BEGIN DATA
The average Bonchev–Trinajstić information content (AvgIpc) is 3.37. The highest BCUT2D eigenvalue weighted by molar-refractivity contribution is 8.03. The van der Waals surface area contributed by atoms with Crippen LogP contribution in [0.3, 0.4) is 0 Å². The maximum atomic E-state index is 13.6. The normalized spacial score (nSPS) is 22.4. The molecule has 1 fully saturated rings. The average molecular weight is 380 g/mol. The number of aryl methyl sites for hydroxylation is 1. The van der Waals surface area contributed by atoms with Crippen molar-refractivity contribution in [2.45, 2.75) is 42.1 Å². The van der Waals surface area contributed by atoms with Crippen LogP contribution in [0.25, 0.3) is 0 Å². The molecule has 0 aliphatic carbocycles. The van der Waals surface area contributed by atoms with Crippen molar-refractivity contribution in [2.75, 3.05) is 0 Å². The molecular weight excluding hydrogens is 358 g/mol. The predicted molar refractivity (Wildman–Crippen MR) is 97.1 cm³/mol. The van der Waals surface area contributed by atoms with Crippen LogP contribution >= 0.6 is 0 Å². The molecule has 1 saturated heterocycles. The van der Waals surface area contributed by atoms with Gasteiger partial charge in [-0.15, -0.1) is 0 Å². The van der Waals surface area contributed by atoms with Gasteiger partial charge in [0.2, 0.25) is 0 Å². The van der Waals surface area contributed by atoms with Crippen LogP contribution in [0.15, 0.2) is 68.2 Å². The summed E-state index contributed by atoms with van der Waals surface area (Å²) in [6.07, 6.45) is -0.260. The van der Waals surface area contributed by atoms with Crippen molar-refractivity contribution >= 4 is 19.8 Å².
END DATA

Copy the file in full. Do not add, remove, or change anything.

The average Bonchev–Trinajstić information content (AvgIpc) is 3.37. The highest BCUT2D eigenvalue weighted by molar-refractivity contribution is 8.03. The van der Waals surface area contributed by atoms with Crippen LogP contribution in [0.3, 0.4) is 0 Å². The maximum atomic E-state index is 13.6. The normalized spacial score (nSPS) is 22.4. The molecule has 1 fully saturated rings. The average molecular weight is 380 g/mol. The number of aryl methyl sites for hydroxylation is 1. The van der Waals surface area contributed by atoms with Crippen molar-refractivity contribution in [2.45, 2.75) is 42.1 Å². The van der Waals surface area contributed by atoms with Crippen LogP contribution in [0.25, 0.3) is 0 Å². The molecule has 0 aliphatic carbocycles. The van der Waals surface area contributed by atoms with Crippen molar-refractivity contribution in [2.75, 3.05) is 0 Å². The molecular weight excluding hydrogens is 358 g/mol. The predicted molar refractivity (Wildman–Crippen MR) is 97.1 cm³/mol. The van der Waals surface area contributed by atoms with Crippen LogP contribution >= 0.6 is 0 Å². The molecule has 1 saturated heterocycles. The van der Waals surface area contributed by atoms with Gasteiger partial charge in [-0.15, -0.1) is 0 Å². The van der Waals surface area contributed by atoms with Gasteiger partial charge in [0.2, 0.25) is 0 Å². The van der Waals surface area contributed by atoms with Crippen LogP contribution in [0.15, 0.2) is 68.2 Å². The summed E-state index contributed by atoms with van der Waals surface area (Å²) in [6.07, 6.45) is -0.260. The van der Waals surface area contributed by atoms with Crippen molar-refractivity contribution >= 4 is 19.8 Å².